Dr. Thomas Pirtle Biology Assistant Professor
Dr. Thomas Pirtle has been with The College of Idaho since 2014. As an Assistant Professor of Biology at The College of Idaho, he regularly teaches Anatomy and Physiology, Pathobiology, Developmental Biology, and Health Science Seminar. Dr. Pirtle also teaches Regional Anatomy and Histology as part of the Physician Assistant Program in partnership with Idaho State University.
Dr. Pirtle’s diverse research program at The College of Idaho focuses on comparative physiology, developmental biology, and neuroethology. His most current research, in collaboration with Dr. Heggland’s lab, uses the developing chick embryo as a model to identify the possible harmful effects of electronic cigarette chemical flavorings on bone development. Other research interests include comparative cardiac physiology using the freshwater crustacean, Daphnia magna and control of locomotor behavior in the marine mollusk, Clione limancina. The most recently published work on Daphnia magna in 2018 involved three College of Idaho undergraduate students who co-authored the paper.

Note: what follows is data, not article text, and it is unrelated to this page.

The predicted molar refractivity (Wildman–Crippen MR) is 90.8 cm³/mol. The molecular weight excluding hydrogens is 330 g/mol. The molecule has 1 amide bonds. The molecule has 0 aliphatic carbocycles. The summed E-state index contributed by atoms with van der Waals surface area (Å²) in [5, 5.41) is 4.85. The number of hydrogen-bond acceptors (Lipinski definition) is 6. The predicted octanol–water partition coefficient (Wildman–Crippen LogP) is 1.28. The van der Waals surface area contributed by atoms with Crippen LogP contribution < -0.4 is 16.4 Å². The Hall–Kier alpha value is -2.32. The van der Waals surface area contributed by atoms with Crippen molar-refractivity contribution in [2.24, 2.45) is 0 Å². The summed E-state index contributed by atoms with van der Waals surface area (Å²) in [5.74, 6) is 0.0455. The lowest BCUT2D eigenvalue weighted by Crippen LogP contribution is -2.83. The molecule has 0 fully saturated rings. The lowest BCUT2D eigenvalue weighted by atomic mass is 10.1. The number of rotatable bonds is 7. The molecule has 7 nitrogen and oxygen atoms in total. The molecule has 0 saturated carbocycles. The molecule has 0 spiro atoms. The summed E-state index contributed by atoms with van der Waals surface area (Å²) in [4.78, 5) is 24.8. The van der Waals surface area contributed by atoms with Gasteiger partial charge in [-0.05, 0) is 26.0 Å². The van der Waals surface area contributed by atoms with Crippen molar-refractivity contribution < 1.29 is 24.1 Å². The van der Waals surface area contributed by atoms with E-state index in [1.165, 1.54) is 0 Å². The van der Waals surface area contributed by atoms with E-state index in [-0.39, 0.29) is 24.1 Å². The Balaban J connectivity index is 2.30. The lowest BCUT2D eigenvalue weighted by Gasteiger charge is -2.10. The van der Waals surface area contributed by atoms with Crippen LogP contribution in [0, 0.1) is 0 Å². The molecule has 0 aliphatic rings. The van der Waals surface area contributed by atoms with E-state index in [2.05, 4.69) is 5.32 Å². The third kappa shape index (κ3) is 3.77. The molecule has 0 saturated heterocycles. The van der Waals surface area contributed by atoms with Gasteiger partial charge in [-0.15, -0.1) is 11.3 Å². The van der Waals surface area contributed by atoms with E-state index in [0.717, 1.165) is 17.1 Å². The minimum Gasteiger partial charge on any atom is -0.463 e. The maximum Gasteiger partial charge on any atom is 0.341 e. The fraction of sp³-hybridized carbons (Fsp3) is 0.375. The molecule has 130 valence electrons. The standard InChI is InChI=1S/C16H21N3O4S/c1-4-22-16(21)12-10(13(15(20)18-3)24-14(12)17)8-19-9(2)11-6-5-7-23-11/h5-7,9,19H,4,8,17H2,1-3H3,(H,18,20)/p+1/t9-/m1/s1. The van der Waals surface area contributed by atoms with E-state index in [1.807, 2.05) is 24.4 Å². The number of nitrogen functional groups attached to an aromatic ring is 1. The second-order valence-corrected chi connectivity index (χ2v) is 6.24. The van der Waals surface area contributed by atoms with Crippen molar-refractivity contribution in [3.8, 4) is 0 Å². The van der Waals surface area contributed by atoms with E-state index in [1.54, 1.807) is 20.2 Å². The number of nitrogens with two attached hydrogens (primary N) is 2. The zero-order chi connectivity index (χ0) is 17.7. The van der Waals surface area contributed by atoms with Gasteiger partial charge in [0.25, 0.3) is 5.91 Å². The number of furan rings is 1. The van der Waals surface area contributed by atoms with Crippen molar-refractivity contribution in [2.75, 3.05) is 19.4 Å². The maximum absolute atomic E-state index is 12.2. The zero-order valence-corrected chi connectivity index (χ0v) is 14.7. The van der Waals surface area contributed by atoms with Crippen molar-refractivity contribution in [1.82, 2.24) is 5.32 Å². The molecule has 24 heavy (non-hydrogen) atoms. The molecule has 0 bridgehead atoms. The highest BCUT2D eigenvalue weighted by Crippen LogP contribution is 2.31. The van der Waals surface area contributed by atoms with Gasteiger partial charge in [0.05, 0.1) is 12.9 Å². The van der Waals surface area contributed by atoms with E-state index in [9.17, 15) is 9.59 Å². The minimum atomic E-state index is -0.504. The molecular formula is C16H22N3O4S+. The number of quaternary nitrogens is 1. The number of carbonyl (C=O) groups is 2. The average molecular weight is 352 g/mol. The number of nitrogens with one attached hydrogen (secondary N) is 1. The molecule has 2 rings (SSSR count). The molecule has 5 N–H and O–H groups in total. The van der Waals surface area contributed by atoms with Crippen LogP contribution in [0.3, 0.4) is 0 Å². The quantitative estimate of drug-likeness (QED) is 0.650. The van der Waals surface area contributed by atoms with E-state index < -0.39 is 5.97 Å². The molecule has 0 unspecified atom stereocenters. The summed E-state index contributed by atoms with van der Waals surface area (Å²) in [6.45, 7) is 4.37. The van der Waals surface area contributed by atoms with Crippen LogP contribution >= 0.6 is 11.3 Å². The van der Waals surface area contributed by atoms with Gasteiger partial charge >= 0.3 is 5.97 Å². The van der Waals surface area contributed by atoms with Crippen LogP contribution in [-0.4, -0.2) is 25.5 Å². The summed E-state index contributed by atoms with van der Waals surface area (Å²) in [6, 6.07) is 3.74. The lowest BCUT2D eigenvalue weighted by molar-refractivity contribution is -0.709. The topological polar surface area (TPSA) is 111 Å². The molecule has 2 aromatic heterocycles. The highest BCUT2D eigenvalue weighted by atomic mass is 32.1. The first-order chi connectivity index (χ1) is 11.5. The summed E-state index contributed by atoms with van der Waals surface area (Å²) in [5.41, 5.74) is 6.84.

Dr. Pirtle’s goal as a professor and mentor of College of Idaho students is to his students to become successful professionals in healthcare and biology. Dr. Pirtle is proud of the accomplishments of many College of Idaho students who have gained acceptance to professional schools in medical, physician assistant, dental, physical therapy, and biology graduate programs. In the classroom, Dr. Pirtle’s problems-based approach to curriculum fosters critical thinking and cultivates collaboration among students to help them become proficient, skilled, and compassionate healthcare providers.
Dr. Pirtle enjoys teaching at The College of Idaho where both faculty and students work together as a community of learners. Dr. Pirtle is proud to be a Yote!
Dr. Pirtle taught at Grand Canyon University and Abilene Christian University before coming to The College of Idaho. He has fifteen years of professional teaching experience teaching a variety of classes that include anatomy and physiology, general biology for both biology majors and non-majors, pathobiology, general and medical physiology, histology, developmental biology, microbiology, seminars in biology and health science.
- Ph.D. Biology, Arizona State University, 2003
- M.S. Biology, Abilene Christian University, 1992
- B.S. Biology, Abilene Christian University, 1990